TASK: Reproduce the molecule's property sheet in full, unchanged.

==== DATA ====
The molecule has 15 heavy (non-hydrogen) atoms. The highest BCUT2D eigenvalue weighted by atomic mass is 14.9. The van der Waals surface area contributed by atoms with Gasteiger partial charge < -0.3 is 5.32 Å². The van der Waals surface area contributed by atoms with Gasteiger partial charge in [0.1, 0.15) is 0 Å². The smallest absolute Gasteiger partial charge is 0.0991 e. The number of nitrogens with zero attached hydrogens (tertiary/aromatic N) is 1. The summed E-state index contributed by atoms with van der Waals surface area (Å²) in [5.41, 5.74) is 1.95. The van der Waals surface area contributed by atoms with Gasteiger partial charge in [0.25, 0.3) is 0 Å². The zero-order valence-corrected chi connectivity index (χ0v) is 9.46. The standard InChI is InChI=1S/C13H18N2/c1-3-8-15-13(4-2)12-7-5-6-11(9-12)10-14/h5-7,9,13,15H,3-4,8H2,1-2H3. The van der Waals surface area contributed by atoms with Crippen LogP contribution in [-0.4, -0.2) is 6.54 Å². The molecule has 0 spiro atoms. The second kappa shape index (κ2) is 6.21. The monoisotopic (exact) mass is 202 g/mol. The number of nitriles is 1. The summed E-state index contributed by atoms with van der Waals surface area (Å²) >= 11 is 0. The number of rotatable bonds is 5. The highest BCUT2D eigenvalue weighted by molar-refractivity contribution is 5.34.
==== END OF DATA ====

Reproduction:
The molecule has 15 heavy (non-hydrogen) atoms. The highest BCUT2D eigenvalue weighted by atomic mass is 14.9. The van der Waals surface area contributed by atoms with Gasteiger partial charge < -0.3 is 5.32 Å². The van der Waals surface area contributed by atoms with Gasteiger partial charge in [0.1, 0.15) is 0 Å². The smallest absolute Gasteiger partial charge is 0.0991 e. The number of nitrogens with zero attached hydrogens (tertiary/aromatic N) is 1. The summed E-state index contributed by atoms with van der Waals surface area (Å²) in [5.41, 5.74) is 1.95. The van der Waals surface area contributed by atoms with Gasteiger partial charge in [0.25, 0.3) is 0 Å². The zero-order valence-corrected chi connectivity index (χ0v) is 9.46. The standard InChI is InChI=1S/C13H18N2/c1-3-8-15-13(4-2)12-7-5-6-11(9-12)10-14/h5-7,9,13,15H,3-4,8H2,1-2H3. The van der Waals surface area contributed by atoms with Crippen LogP contribution in [-0.4, -0.2) is 6.54 Å². The molecule has 0 spiro atoms. The second kappa shape index (κ2) is 6.21. The monoisotopic (exact) mass is 202 g/mol. The number of nitriles is 1. The summed E-state index contributed by atoms with van der Waals surface area (Å²) >= 11 is 0. The number of rotatable bonds is 5. The highest BCUT2D eigenvalue weighted by molar-refractivity contribution is 5.34.